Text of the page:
Yves Behar on skeuomorphic design
and Apple


Yves Behar on skeuomorphic design at 100% Design

Developing hardware and software at the same time is design's "new frontier", according to industrial designer Yves Behar. Speaking to Dezeen editor-in-chief Marcus Fairs at 100% Design yesterday, the industrial designer said bringing 3D designers and interface designers together was "a whole new blue ocean" adding, "Apple is actually a little bit behind in that area." Update: this interview is featured in Dezeen Book of Interviews, which is on sale now for £12 (+ audio).

"What I've been really interested in is, when these things get designed together, as one, really new interesting paradigms, really new interesting experiences are happening," said Behar. "And let me say just one thing; probably it's going to be a little bit provocative: nobody is really doing that today. Even Apple is designing their product and their software separately."

Behar rejected the "skeuomorphic" approach adopted by companies including Apple, which has led to the grainy leather-effect Calendar and wood-effect bookshelf applications in its products.

User-interface designers have typically attempted to evoke familiar real-world objects when designing digital applications such as calendars, books and diaries, arguing that this approach leads to more intuitive interfaces that users feel more comfortable with.

Behar questioned why those same companies' hardware designers rejected the skeuomorphic approach and said it was akin to getting one industrial design team to design the outside of a chair and another to design the inside.

"You could use the exact same explanation for a hardware product," Behar said. "You could say "I don't know what a tablet is, I've never used a tablet. Let's make it look like a book. Or let's make it look like my leather-bound notepad. Obviously they didn't go there with the hardware so why did they go there with the software? It's a really good question. There's now many companies looking at it in a way that's quite interesting and Apple actually is a little bit behind in that area."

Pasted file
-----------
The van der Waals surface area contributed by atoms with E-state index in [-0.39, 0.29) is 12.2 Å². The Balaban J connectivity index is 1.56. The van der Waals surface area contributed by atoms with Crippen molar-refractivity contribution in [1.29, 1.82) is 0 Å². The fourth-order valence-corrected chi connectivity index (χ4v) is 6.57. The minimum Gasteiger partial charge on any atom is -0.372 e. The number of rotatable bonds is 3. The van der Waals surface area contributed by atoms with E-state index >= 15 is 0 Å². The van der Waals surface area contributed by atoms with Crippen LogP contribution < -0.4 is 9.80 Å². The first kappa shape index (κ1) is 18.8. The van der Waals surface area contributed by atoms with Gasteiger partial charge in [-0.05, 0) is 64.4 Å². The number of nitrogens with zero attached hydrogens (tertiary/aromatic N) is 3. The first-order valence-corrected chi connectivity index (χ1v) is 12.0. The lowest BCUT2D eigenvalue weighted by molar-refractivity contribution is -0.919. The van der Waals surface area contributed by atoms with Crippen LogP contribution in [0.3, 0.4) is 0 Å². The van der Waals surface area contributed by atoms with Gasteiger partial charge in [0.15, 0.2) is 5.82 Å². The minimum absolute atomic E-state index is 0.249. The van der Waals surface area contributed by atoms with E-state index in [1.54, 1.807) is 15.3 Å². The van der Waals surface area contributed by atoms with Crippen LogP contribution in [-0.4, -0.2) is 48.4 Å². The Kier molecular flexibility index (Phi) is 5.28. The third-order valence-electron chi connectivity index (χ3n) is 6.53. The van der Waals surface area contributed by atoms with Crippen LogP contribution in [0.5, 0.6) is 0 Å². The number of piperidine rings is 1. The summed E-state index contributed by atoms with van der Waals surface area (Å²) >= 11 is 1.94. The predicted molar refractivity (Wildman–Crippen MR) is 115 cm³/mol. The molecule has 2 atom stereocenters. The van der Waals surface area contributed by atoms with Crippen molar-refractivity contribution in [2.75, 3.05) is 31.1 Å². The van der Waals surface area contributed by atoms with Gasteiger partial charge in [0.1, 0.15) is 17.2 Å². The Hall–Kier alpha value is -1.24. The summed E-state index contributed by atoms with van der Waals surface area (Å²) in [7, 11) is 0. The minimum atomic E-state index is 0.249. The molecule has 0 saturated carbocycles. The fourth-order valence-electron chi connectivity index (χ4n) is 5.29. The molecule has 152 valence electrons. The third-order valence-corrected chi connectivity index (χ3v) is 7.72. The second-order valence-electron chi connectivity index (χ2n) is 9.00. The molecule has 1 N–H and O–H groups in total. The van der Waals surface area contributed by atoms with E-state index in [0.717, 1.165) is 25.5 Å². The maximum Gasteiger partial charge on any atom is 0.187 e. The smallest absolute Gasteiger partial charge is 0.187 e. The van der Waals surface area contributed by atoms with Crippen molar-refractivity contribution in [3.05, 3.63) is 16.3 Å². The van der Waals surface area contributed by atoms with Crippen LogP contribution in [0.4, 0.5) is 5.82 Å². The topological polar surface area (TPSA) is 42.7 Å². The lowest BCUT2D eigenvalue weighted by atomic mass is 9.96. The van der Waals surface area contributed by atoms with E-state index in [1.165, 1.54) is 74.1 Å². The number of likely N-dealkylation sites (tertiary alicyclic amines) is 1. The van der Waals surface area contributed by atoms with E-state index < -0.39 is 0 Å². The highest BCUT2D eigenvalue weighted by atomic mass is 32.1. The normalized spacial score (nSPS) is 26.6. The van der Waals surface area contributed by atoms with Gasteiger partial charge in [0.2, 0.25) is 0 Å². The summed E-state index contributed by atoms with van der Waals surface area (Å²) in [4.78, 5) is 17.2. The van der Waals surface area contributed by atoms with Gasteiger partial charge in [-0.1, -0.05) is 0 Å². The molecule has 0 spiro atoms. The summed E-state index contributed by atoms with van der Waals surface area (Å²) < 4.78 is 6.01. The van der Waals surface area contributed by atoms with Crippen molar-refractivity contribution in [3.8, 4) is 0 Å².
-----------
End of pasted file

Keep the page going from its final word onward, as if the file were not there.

Behar has set up a user interface group at his San Francisco design studio Fuseproject to explore how to bring the two disciplines together. "That's a whole new blue ocean for us as designers, it's a new frontier," he said.

Apple was this week named best design studio of the past 50 years at a one-off D&AD award ceremony.

Behar has designed products inculding the XO affordable computer for One Laptop Per Child and the Jambox portable wireless speaker for Jawbone. See more Dezeen stories about his work.

Dezeen’s Marcus Fairs is also hosting Dezeen Live at 100% Design daily. Today's show starts at 5pm in the auditorium and will feature talks from Dominic Wilcox, Asif Khan and Daniel Charny plus a DJ/musical performance featuring Dezeen Music Project.
See this week’s full Dezeen Live lineup »
See all our stories about the London Design Festival »

  • K.P.

    Oh please, his “new thinking” is exactly what made Apple what it is. Back in 1984 or I don’t know when they introduced the Mac. Come on. Who gives this guy a forum? Who is he? Oh, he created the Jambox? Now I see.

  • R.E.